Pakistani officials have announced that the Chinese look favorably on taking over the operation of the Arabian Sea port of Gwadar close to the entrance of the Strait of Hormuz, and perhaps building a naval base for the Pakistanis there as well. The Chinese have apparently contradicted these claims, indicating that they have made no such decisions on these matters.
The fact that Pakistan should want deeper Chinese involvement with this strategically located port, even as the Chinese are hesitant to do just that, should surprise no one. Gwadar is where dreams clash with reality.
Robert D. Kaplan's exclusive tour of the new center of geopolitics.
The Chinese have already invested $200 million in building a modern port in Gwadar. Furthermore, a presence of some sort at Gwadar makes estimable sense for Beijing in the abstract. China faces what has been called a "Malacca dilemma." It is too dependent on the narrow and congested Strait of Malacca between Indonesia and Malaysia for its oil and natural gas shipments from the Middle East to Chinese ports.
Thus, China has been engaged in port-building projects in Pakistan and Burma, which, someday, may be linked by roads and energy pipelines directly to China. Besides offering an alternative route for energy supplies, such new ports will be the 21st-century equivalent of 19th-century British coaling stations for China's budding maritime empire spanning the Indian Ocean. Once China has developed a blue-water navy to protect its sea lines of communications, it will require port access along the global energy interstate that is the Indian Ocean. For Pakistan's part, a robust Chinese presence at Gwadar would serve to check India's own strategic ambitions, as Islamabad leverages Beijing against New Delhi.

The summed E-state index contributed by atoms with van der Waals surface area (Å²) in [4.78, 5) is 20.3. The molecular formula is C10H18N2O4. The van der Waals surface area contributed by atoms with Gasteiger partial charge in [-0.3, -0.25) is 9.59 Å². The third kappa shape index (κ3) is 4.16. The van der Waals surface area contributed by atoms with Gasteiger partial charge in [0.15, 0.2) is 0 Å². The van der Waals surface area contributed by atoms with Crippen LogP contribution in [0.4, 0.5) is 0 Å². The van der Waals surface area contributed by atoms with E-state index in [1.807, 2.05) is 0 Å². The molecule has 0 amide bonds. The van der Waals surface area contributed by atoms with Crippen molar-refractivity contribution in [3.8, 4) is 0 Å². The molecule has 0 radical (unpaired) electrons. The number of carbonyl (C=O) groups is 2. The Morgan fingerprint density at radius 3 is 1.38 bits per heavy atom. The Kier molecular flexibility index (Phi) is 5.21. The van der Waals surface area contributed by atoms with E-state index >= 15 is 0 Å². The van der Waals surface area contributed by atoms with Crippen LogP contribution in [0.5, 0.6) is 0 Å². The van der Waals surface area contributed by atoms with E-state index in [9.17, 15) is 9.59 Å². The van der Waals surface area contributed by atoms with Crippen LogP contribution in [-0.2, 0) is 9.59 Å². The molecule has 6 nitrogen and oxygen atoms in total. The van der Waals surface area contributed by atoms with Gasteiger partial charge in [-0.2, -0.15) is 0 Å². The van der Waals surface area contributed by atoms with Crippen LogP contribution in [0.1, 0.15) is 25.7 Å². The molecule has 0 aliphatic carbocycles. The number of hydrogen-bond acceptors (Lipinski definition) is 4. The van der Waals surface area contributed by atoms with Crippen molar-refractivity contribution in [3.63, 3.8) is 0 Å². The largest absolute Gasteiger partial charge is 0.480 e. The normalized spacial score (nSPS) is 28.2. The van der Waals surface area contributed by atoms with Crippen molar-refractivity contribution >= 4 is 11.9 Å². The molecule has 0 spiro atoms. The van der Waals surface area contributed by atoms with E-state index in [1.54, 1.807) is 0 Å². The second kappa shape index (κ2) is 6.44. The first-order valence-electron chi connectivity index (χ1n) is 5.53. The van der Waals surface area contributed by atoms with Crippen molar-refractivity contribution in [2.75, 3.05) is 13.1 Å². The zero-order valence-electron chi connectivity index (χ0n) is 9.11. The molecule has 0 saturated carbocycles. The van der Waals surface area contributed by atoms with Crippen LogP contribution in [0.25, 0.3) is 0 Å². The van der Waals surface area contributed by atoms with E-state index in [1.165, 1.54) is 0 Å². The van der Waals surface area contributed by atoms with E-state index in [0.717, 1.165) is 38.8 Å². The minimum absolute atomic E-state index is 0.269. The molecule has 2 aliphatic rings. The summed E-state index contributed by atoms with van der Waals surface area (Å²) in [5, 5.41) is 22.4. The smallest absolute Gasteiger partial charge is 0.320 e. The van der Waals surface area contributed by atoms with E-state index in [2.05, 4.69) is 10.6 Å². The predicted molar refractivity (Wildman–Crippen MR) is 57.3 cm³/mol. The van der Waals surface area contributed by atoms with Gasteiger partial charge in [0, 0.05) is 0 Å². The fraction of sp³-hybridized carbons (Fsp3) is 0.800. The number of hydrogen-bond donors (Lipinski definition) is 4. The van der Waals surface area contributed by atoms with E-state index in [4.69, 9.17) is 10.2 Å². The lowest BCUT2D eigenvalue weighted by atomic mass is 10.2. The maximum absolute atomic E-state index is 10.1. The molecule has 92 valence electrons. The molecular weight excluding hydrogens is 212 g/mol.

The problem is that these are all long-range plans -- and dreams. They conflict with messy ground-level realities. Visiting Gwadar for a week in 2008, I was struck not only by how isolated it was, between pounding sea and bleak desert, but how unstable was the region of Baluchistan, which lies immediately beyond the port in all landward directions. Ethnic Baluchi rebel leaders told me that they would never permit roads and pipelines to be built there, until their grievances with the Pakistani government in faraway Islamabad were settled.